The hexagonal diamonds from Arlington Canyon were analyzed at the UO's Lorry I. Lokey Laboratories, a world-class nanotechnology facility built deep in bedrock to allow for sensitive microscopy and other high-tech analyses of materials. The analyses were done in collaboration with FEI, a Hillsboro, Ore., company that distributes the high-resolution Titan microscope used to characterize the hexagonal diamonds in this study.

Transmission electron microscopy and scanning electron microscopes were used in the extensive analyses of the sediment that contained clusters of Lonsdaleite ranging in size from 20 to 1,800 nanometers. These diamonds were inside or attached to carbon particles found in the sediments.

These findings are inconsistent with the alternative and already hotly debated theory that overhunting by Clovis people led to the rapid extinction of large mammals at the end of the ice age, the research team argues in the PNAS paper. An alternative theory has held that climate change was to blame for these mass extinctions. The cosmic-event theory suggests that rapid climate change at this time was possibly triggered by a series of small and widely dispersed comet strikes across much of North America.

Source: University of Oregon (news : web)

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User comments : 5

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RayCherry
1.5 / 5 (2) Jul 21, 2009
How fortunate were we in 1908? What will be left is us in twelve thousand years? Do you think the Clovis people had Internet, solar power, inter-planetary transport? What is the difference between you, and a sitting duck? When ducks think that a gun might be pointing at them, they fly to someplace else.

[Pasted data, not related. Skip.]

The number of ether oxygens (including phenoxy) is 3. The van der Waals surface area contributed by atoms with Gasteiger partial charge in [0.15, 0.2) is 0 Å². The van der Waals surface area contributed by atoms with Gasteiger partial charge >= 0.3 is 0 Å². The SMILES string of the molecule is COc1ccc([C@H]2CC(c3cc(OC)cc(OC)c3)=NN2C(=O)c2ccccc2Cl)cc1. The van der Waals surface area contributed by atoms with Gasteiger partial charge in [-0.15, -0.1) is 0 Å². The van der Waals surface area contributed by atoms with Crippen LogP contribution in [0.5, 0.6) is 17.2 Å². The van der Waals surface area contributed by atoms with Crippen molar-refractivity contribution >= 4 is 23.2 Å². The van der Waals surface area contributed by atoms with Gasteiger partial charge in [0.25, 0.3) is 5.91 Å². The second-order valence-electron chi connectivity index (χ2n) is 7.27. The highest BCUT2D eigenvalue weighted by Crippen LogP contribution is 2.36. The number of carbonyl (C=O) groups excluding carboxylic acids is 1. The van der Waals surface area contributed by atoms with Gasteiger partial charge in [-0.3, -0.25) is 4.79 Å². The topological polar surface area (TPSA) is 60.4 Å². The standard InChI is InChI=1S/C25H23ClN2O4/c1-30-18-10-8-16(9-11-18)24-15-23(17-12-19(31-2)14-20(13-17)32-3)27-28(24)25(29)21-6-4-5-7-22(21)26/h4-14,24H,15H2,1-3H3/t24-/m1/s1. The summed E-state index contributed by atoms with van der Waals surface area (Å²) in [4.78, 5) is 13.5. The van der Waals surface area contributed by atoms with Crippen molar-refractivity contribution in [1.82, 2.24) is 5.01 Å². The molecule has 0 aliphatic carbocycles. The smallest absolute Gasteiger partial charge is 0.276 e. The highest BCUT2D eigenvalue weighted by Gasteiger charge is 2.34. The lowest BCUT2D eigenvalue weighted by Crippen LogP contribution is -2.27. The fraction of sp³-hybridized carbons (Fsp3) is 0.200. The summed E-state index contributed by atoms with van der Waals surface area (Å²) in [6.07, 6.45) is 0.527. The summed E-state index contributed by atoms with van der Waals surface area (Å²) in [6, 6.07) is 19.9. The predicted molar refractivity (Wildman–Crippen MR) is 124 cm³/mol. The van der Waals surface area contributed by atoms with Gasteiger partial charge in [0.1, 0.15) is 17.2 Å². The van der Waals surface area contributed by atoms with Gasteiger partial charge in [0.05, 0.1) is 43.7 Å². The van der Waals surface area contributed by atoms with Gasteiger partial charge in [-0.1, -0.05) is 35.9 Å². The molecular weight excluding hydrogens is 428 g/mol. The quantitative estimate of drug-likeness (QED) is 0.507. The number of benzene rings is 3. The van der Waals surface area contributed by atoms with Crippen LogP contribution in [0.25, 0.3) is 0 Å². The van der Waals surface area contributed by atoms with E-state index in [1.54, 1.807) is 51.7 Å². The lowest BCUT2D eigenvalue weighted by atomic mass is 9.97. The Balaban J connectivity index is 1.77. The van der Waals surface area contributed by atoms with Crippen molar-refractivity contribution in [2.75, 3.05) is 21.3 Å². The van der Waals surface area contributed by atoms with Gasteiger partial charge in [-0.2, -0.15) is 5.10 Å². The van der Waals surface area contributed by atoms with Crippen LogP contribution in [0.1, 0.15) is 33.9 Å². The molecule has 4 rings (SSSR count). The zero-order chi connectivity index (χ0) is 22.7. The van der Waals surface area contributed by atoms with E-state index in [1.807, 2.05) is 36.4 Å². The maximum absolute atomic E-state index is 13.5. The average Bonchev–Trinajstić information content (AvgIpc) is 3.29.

http://www.physor...533.html

All together now: "Quack!"
Nik_2213
not rated yet Jul 21, 2009
Is there any indication of impact location ? IIRC, a 'tunguska' might not penetrate the Pacific waters, making a search hard.

Um, given that a lot of Clovis-era settlement was coastal, this could have wiped those off the map...
marjon
not rated yet Jul 21, 2009
Is there any indication of impact location ? IIRC, a 'tunguska' might not penetrate the Pacific waters, making a search hard.



Um, given that a lot of Clovis-era settlement was coastal, this could have wiped those off the map...


One theory was an ice sheet impact in Canada leaving little geological evidence.
Ronan
4 / 5 (1) Jul 21, 2009
"These findings are inconsistent with the alternative and already hotly debated theory that overhunting by Clovis people led to the rapid extinction of large mammals at the end of the ice age, the research team argues in the PNAS paper. An alternative theory has held that climate change was to blame for these mass extinctions. The cosmic-event theory suggests that rapid climate change at this time was possibly triggered by a series of small and widely dispersed comet strikes across much of North America."

Admittedly, I haven't looked into this particular subject very deeply, so I'm likely talking through my hat, but why are these all mutually exclusive? Why not a triple-whammy for the poor megafauna of that time? A shifting climate plus tool-using, spear-throwing, hungry humans PLUS a gigantic set of impact events across the Canadian shield would be more than enough to accomplish the various extinctions.
nkalanaga
3 / 5 (1) Jul 21, 2009
Most mass extinctions seem to involve multiple causes, so you're probably right. Any one of them would have causes extinctions, but they would have affected fewer species or taken longer.

Just the climate change at the end of the last Ice Age wouldn't have been likely to cause a mass extinction, because most of the species affected had survived previous interglacial periods.

Humans could have caused it, but it wouldn't be likely that we overhunted the same species, across the continent, at the same time. The extinction would have occurred at different times in different regions.